RAD & Gentrifukation in San Francisco


admin_general - Posted on 14 May 2021

by Jack Minel

 

2009 was the year my mom and I were no longer homeless in San Francisco, due to the tenacity of my mother, Linda Montoya, and pure luck. My mom spent her efforts to file applications when I was homeless with her in a shelter, known as the Hamilton. She filed a section 8 paper, which allowed certain low-income families — when certified by local house ambassadors — to be allowed to rent a private property.

My mom and I were certainly gifted by fate. We were able to shelter before the new ongoing wave of gentrification that flooded the city in a matter of years. Since it was 2009, there were many people moving out of their low-income housing units as well as coming in to renovate. Our only form of income at the time was the Social Security check she would get, which I assume was nearly 900$, and our rent was 200$ a month from the beginning, plus electricity, etc.

Fast Forward 12 years later, and now I live on 25 Northridge Road, located on the southern eastern end of San Francisco. The hills are steep, and they make bones brittle faster than you mush styrofoam packaging. My mom and I are familiar with the terrain which we live upon. The hills are steep and my mother is growing older in age, getting into her 50’s now. Even I have a hard time getting up the stairs during grocery runs to the store.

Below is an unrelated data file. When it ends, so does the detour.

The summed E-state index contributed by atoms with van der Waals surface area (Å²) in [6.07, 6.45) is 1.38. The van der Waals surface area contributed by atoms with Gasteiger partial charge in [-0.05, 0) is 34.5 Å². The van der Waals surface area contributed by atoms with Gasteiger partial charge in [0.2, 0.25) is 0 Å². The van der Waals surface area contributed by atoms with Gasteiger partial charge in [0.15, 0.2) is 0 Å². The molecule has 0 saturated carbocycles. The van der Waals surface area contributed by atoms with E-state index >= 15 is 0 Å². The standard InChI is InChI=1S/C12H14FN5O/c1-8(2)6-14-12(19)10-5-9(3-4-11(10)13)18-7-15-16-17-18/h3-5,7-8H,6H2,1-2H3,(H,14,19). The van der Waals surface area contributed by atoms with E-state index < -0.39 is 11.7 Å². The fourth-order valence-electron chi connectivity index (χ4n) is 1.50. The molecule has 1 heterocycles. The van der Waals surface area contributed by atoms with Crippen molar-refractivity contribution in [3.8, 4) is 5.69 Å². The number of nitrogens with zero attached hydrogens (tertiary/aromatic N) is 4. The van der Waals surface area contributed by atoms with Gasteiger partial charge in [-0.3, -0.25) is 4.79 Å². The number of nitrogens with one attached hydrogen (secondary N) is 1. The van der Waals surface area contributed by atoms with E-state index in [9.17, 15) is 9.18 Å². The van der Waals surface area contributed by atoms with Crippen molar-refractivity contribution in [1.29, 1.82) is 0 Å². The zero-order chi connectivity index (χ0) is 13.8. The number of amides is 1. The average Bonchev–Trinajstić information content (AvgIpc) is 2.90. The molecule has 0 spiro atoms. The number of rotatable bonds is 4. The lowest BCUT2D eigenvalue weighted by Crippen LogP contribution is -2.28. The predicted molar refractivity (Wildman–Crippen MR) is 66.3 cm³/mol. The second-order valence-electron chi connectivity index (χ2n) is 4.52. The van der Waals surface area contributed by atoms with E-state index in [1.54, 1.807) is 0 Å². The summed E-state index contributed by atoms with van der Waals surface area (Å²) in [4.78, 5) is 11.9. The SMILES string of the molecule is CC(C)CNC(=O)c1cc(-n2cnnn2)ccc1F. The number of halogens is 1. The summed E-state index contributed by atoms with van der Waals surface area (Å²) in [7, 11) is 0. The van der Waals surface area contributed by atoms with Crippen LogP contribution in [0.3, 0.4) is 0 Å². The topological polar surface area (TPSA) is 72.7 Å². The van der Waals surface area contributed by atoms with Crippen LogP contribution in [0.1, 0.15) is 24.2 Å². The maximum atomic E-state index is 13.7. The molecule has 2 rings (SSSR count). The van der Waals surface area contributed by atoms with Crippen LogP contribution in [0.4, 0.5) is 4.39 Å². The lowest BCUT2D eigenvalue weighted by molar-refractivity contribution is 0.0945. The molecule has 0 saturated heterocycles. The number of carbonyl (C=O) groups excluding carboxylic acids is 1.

Even though these things are tough, to stand aside and let the threat of gentrification continue is something I can't do. I have gone through most of the phases of the RAD reconstruction of my neighborhood of Hunter’s Point, and with some quick fact checking, I also see there are many other chapters of buying low-income housing for the purpose of conversions.

The conversion of the houses around me are nice, but I can't help but get the feeling this is just the calm before the storm. San Francisco is going through a change, from the grassroots culture it’s known for, turning and transforming into a city of technology as well as a high influx of foreign residency, known as the “techies.”

Many friends and families have been drowned out with gentrification and swept from their homes. And I fear that time is coming for my mom and I. Though gaining confidence in a new found perspective, it’s time to speak up and fight against the terror of  gentrification.

But if we can come together we just might have the momentum to sway the odds in the people's favor.  

PNN RADIO

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